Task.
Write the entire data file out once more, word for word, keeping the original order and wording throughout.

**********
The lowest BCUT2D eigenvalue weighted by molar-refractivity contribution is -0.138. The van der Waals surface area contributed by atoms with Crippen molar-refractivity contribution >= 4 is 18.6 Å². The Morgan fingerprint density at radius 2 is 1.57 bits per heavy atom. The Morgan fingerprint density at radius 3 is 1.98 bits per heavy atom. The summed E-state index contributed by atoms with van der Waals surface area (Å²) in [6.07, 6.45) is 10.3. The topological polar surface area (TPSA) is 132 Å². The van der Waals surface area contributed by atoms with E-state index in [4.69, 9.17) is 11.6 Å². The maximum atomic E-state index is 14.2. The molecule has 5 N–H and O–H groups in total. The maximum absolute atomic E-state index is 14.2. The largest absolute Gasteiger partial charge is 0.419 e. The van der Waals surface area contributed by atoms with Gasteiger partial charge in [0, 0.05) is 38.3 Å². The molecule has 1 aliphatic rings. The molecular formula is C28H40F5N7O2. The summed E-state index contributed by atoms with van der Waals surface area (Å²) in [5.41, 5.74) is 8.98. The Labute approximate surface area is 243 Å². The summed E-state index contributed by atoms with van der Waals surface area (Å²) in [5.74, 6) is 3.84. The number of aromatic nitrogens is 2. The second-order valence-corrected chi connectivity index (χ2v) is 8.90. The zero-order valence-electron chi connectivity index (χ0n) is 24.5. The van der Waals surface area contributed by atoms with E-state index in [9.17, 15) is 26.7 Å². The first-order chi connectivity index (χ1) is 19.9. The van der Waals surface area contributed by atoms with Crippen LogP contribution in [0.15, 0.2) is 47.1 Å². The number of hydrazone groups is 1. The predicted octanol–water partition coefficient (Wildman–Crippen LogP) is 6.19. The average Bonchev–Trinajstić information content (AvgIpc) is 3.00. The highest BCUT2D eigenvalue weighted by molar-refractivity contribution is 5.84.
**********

The lowest BCUT2D eigenvalue weighted by molar-refractivity contribution is -0.138. The van der Waals surface area contributed by atoms with Crippen molar-refractivity contribution >= 4 is 18.6 Å². The Morgan fingerprint density at radius 2 is 1.57 bits per heavy atom. The Morgan fingerprint density at radius 3 is 1.98 bits per heavy atom. The summed E-state index contributed by atoms with van der Waals surface area (Å²) in [6.07, 6.45) is 10.3. The topological polar surface area (TPSA) is 132 Å². The van der Waals surface area contributed by atoms with E-state index in [4.69, 9.17) is 11.6 Å². The maximum atomic E-state index is 14.2. The molecule has 5 N–H and O–H groups in total. The maximum absolute atomic E-state index is 14.2. The largest absolute Gasteiger partial charge is 0.419 e. The van der Waals surface area contributed by atoms with Gasteiger partial charge in [0, 0.05) is 38.3 Å². The molecule has 1 aliphatic rings. The molecular formula is C28H40F5N7O2. The summed E-state index contributed by atoms with van der Waals surface area (Å²) in [5.41, 5.74) is 8.98. The Labute approximate surface area is 243 Å². The summed E-state index contributed by atoms with van der Waals surface area (Å²) in [5.74, 6) is 3.84. The number of aromatic nitrogens is 2. The second-order valence-corrected chi connectivity index (χ2v) is 8.90. The zero-order valence-electron chi connectivity index (χ0n) is 24.5. The van der Waals surface area contributed by atoms with E-state index in [9.17, 15) is 26.7 Å². The first-order chi connectivity index (χ1) is 19.9. The van der Waals surface area contributed by atoms with Crippen LogP contribution in [0.15, 0.2) is 47.1 Å². The number of hydrazone groups is 1. The predicted octanol–water partition coefficient (Wildman–Crippen LogP) is 6.19. The average Bonchev–Trinajstić information content (AvgIpc) is 3.00. The highest BCUT2D eigenvalue weighted by molar-refractivity contribution is 5.84.